Hester Peirce admitted that her colleagues focused on XRP instead of the conditions surrounding the token’s sales.
In a recent tweet, XRP-Pro attorney John Deaton knocked the SEC for arguing that XRP represents both the common enterprise and the expectation of profit prongs of the Howey Test. Deaton expressed surprise that the SEC could reach such a conclusion despite not evaluating each transaction individually.
The founder of Crypto Law backed his comment by saying that even SEC Commissioner Hester Peirce (sometimes called Crypto Mom) admitted that her colleagues made a wrong call in evaluating XRP as a security.
According to Deaton, the SEC commissioner acknowledged that her colleagues at the SEC performed a shorthand analysis of XRP, which led them to focus on the token itself instead of the conditions surrounding the token sales.
@HesterPeirce admitted that her colleagues at the @SECGov perform a “shorthand” analysis and focus on the token itself instead of the circumstances surrounding the offering and sale of the token (ie “the contract, transaction or scheme”).
— John E Deaton (@JohnEDeaton1) February 3, 2023
Deaton further referenced a paper by Lewis Cohen, which evaluates all securities cases in the US since the Howy lawsuit. Based on Lewis’ article, Deaton said, “no federal appellate court has ever ruled that the underlying asset is a security.”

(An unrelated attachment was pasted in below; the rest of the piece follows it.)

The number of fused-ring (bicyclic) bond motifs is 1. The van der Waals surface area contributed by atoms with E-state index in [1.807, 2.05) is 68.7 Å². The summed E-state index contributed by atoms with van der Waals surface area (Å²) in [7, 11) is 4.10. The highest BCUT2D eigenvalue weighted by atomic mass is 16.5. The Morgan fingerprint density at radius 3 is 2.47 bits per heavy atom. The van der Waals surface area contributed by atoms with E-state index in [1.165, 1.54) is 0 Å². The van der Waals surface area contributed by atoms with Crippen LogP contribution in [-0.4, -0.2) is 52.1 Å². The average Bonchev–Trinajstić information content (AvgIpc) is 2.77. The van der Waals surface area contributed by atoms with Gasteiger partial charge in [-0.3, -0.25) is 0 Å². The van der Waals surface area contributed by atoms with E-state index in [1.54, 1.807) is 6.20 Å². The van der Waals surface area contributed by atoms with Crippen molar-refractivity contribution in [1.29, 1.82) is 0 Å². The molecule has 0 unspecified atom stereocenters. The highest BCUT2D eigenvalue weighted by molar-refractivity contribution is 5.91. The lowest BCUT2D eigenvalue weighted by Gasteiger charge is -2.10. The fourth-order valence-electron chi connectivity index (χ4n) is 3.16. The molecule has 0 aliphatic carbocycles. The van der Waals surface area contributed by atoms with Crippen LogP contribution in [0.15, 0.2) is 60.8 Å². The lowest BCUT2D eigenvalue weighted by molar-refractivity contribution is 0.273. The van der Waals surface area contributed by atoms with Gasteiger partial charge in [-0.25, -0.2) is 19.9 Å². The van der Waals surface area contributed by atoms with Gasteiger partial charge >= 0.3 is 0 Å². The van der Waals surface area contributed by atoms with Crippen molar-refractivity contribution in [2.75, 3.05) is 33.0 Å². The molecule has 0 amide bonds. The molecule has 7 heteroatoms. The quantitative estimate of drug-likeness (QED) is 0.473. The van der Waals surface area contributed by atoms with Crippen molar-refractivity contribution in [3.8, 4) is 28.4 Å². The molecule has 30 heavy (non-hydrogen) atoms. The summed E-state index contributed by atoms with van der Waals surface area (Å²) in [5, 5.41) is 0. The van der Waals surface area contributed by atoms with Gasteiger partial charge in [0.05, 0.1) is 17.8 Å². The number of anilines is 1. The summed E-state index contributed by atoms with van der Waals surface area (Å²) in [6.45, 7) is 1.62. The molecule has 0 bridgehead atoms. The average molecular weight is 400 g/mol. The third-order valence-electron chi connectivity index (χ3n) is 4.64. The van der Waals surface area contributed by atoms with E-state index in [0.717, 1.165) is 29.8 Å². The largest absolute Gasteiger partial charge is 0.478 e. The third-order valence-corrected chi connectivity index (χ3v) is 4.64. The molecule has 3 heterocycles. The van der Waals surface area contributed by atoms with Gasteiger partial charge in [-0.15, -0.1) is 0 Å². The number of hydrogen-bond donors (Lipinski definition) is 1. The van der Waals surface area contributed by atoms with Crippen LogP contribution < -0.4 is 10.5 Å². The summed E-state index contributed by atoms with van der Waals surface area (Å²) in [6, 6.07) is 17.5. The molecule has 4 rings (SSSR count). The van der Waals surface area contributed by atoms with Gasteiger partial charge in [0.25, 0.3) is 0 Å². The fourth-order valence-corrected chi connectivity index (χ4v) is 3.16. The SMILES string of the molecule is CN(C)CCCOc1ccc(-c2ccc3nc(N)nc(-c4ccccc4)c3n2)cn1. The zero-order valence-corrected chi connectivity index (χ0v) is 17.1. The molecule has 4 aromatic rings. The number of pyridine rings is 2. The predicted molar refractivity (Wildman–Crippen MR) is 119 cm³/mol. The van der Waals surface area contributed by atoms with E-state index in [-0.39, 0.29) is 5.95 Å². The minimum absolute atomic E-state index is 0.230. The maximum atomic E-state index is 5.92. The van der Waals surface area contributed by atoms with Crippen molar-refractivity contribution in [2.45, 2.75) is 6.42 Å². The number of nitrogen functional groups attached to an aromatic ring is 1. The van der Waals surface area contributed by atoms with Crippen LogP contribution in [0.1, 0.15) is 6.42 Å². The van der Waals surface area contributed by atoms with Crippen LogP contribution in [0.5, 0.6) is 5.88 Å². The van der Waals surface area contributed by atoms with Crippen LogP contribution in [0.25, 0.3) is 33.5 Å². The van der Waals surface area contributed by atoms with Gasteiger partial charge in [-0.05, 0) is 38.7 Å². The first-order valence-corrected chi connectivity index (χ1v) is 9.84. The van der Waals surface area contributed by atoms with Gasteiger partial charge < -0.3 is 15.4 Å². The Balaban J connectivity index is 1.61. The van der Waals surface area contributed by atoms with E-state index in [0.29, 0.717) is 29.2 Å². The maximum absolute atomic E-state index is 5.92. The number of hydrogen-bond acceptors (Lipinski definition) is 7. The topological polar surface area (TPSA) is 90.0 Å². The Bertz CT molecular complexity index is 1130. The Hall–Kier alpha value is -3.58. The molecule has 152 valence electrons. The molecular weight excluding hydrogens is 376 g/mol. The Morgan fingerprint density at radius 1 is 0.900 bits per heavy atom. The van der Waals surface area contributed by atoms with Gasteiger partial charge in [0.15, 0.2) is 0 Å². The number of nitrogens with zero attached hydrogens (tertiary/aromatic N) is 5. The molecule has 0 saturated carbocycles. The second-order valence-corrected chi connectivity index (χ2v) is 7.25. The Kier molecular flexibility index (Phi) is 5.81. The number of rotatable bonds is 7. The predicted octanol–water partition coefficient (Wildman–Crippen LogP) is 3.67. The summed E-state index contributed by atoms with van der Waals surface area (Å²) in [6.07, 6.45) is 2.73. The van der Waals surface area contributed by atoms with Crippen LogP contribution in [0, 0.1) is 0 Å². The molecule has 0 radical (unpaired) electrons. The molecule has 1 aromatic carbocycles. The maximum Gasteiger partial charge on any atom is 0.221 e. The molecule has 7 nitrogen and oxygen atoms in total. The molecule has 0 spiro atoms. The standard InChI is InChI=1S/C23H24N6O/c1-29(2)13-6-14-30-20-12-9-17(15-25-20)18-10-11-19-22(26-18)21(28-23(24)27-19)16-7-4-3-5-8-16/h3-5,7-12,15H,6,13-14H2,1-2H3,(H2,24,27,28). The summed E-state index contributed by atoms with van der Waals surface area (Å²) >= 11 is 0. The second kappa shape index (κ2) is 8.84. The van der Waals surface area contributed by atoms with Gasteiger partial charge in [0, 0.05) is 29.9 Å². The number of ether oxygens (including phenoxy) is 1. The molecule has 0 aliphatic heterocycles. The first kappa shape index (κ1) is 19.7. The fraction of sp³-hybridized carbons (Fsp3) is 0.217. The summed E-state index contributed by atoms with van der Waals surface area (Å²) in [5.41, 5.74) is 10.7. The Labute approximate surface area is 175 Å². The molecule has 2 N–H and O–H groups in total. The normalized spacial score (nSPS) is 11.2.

“Lewis’ article shows that no federal appellate court has ever held that the underlying asset subject to an investment contract transaction is itself an investment contract,” Deaton remarked.
Peirce and Grundfest Slam the SEC
Meanwhile, Peirce is known for constantly pushing for favorable regulations for the crypto space, even if it means calling out the SEC. Last year, Crypto Mom slammed the Securities and Exchange Commission for failing to provide clearer regulations for crypto despite several pleas.
It is noteworthy that Peirce is not the only SEC Commissioner that has condemned the agency’s focus on the underlying asset instead of the circumstances surrounding the sale of the token.
In October, former SEC Commissioner Joseph Grundfest reminded the SEC that the Supreme Court never ruled that the orange was the security in the Howey case. According to Grundfest, the court ruled that Howey’s “complete package” was security.